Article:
$$4\color{blue}{a}\color{green}{c}\geq \color{red}{b}^2$$

De-substitute

$$p(t)=t^2\underbrace{(\vec{y}\cdot \vec{y})}_\color{blue}{\large a}+t\underbrace{(-2\vec{x}\cdot\vec{y})}_\color{red}{\large b}+\underbrace{(\vec{x}\cdot \vec{x})}_\color{green}{\large c}\geq0$$

$$4\color{blue}{(\vec{y}\cdot \vec{y})}\color{green}{(\vec{x}\cdot \vec{x})}\geq \color{red}{(-2\vec{x}\cdot\vec{y})}^2$$

Using the identity $$\large \vec{v}\cdot\vec{v}=||\vec{v}||^2$$

$$4\color{blue}{||\vec{y}||^2}\color{green}{||\vec{x}||^2}\geq \color{red}{(-2\vec{x}\cdot\vec{y})}^2$$

Using the identity $$(f(x))^2=(|f(x)|)^2$$ (where $$f(x)\in\kume{R}$$)

$$4\color{blue}{||\vec{y}||^2}\color{green}{||\vec{x}||^2}\geq \color{red}{(|-2\vec{x}\cdot\vec{y}|)}^2$$

As the both sides are not negative, you can square root both sides.

$$2\color{blue}{||\vec{y}||}\color{green}{||\vec{x}||}\geq \color{red}{|-2\vec{x}\cdot\vec{y}|}$$

$$2\color{blue}{||\vec{y}||}\color{green}{||\vec{x}||}\geq \color{red}{2|\vec{x}\cdot\vec{y}|}$$

$$\large\color{blue}{||\vec{y}||}\color{green}{||\vec{x}||}\geq \color{red}{|\vec{x}\cdot\vec{y}|}$$

• @Magnus For any $\vec{x}$ and $\vec{y}$, $p(t)$ can be constructed. (Sorry for being late to respond) Sep 5, 2020 at 11:58
• @Rumi As a property of them, cos of any real number and sin of any number is between (inclusive) -1 and 1. If we take take the absolute value, it would be between 0 and 1 inclusive. Jun 26, 2021 at 6:57
• @Rumi No no no this is the way of proving that is easier to read but validity: not so much. My answer is more like "Let's open up this inequality and see if we can recognize anything we already know" What I did in the answer can be followed from the end to the beginning with no problems such as, no division or multiplication by zero. If I did those, reading from beginning to end would make sense but the other way wouldn't. My answer is meaningful because it is also valid backwards. You're completely correct, but I didn't do that because that way, it wouldn't be meaningful to humans. Jun 27, 2021 at 4:49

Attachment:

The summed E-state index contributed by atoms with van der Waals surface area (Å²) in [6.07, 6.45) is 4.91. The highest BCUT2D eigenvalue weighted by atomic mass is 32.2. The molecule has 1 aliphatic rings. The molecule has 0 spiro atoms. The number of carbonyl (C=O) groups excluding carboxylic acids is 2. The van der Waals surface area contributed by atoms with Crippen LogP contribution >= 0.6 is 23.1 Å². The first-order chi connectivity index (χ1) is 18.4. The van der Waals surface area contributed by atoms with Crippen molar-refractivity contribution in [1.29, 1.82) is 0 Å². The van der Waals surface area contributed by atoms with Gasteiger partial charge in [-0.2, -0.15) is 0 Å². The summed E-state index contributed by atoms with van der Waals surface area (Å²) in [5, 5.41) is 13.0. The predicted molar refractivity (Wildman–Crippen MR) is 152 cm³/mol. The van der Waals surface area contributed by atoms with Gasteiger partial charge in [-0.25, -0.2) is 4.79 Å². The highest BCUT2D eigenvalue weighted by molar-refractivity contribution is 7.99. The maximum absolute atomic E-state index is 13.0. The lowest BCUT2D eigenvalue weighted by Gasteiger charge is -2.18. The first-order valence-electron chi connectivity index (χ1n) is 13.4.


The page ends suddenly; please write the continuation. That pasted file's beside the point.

• Starting from cos would be the correct way but the common response would be "How did you think of starting from cos and manipulating it? How am I supposed to think of that to prove this?" Well, some stuff are really unthinkable such as integrating 1/sin x, but not this. One way to write it validly and readably at the same time is starting every line with biconditional "$\leftrightarrow$" which means "while reading, also observe/validate that it is correct to derive equation $n$ from equation $n+1$ and also vice verse". Without the biconditional mark, someprofsarestrictlikeyouaboutforwardproofs Jun 27, 2021 at 4:54
• (out of char limit) So you're right. 1) rigorously no but some profs accept it while this is educationally the better way 2) this is not a proof method. Advice: this can substitute backwards proofs if every line starts with biconditional. With the biconditional, it doesn't matter to which direction you prove Jun 27, 2021 at 4:56

Here is one:

Claim: $|\langle x,y \rangle| \leq \|x\|\|y\|$

Proof: If one of the two vectors is zero then both sides are zero so we may assume that both $x,y$ are non-zero. Let $t \in \mathbb C$. Then

\begin{align} 0 \leq \|x + ty \|^2 &= \langle x + ty, x + ty\rangle \\ &= \langle x,x\rangle + \langle x,t y\rangle + \langle yt, x\rangle + \langle ty,ty\rangle \\ &= \langle x,x\rangle + \bar{t} \langle x,y\rangle + t \overline{\langle x,y\rangle} + |t|^2 \langle y,y\rangle \\ &= \langle x,x\rangle + 2 \Re(t \overline{\langle x,y\rangle}) + |t|^2 \langle y,y\rangle \end{align}

Now choose $t := -\frac{\langle x, y \rangle}{\langle y, y \rangle}$. Then we get $$0 \leq \langle x,x\rangle + 2 \Re(- \frac{|\langle x,y\rangle|^2}{\langle y, y \rangle}) + \frac{|\langle x,y\rangle|^2}{\langle y, y \rangle} = \langle x, x \rangle - \frac{|\langle x,y\rangle|^2}{\langle y, y \rangle}$$

And hence $|\langle x,y \rangle| \leq \|x\|\|y\|$.

Note that if $y = \lambda x$ for $\lambda \in \mathbb C$ then equality holds: $$|\lambda|^2 |\langle x, x \rangle| = |\lambda|^2 \|x\|\|x\|$$

• I think that a proof of the Cauchy-Schwarz inequality should also include a discussion of the equality case (which is also straightforward from this argument).